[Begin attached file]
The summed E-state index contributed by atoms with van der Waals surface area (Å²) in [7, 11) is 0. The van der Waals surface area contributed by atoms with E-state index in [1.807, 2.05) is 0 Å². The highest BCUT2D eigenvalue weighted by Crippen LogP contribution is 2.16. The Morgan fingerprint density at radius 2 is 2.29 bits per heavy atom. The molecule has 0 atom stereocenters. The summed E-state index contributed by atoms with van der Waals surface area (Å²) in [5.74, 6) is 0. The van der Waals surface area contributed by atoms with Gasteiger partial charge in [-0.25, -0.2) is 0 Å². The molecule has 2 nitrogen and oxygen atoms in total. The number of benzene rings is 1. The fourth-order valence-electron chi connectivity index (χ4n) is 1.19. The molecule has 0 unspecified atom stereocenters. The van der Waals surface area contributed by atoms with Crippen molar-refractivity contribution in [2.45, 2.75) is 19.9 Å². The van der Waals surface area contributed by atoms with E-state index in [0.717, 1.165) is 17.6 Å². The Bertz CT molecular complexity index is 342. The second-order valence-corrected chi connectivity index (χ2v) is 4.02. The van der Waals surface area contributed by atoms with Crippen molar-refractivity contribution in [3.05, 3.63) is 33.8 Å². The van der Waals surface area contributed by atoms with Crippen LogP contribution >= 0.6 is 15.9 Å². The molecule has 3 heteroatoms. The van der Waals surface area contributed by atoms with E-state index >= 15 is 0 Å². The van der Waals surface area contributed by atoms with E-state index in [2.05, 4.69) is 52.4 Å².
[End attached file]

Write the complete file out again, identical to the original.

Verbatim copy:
The summed E-state index contributed by atoms with van der Waals surface area (Å²) in [7, 11) is 0. The van der Waals surface area contributed by atoms with E-state index in [1.807, 2.05) is 0 Å². The highest BCUT2D eigenvalue weighted by Crippen LogP contribution is 2.16. The Morgan fingerprint density at radius 2 is 2.29 bits per heavy atom. The molecule has 0 atom stereocenters. The summed E-state index contributed by atoms with van der Waals surface area (Å²) in [5.74, 6) is 0. The van der Waals surface area contributed by atoms with Gasteiger partial charge in [-0.25, -0.2) is 0 Å². The molecule has 2 nitrogen and oxygen atoms in total. The number of benzene rings is 1. The fourth-order valence-electron chi connectivity index (χ4n) is 1.19. The molecule has 0 unspecified atom stereocenters. The van der Waals surface area contributed by atoms with Crippen molar-refractivity contribution in [2.45, 2.75) is 19.9 Å². The van der Waals surface area contributed by atoms with E-state index in [0.717, 1.165) is 17.6 Å². The Bertz CT molecular complexity index is 342. The second-order valence-corrected chi connectivity index (χ2v) is 4.02. The van der Waals surface area contributed by atoms with Crippen molar-refractivity contribution in [3.05, 3.63) is 33.8 Å². The van der Waals surface area contributed by atoms with Crippen LogP contribution >= 0.6 is 15.9 Å². The molecule has 3 heteroatoms. The van der Waals surface area contributed by atoms with E-state index >= 15 is 0 Å². The van der Waals surface area contributed by atoms with E-state index in [2.05, 4.69) is 52.4 Å².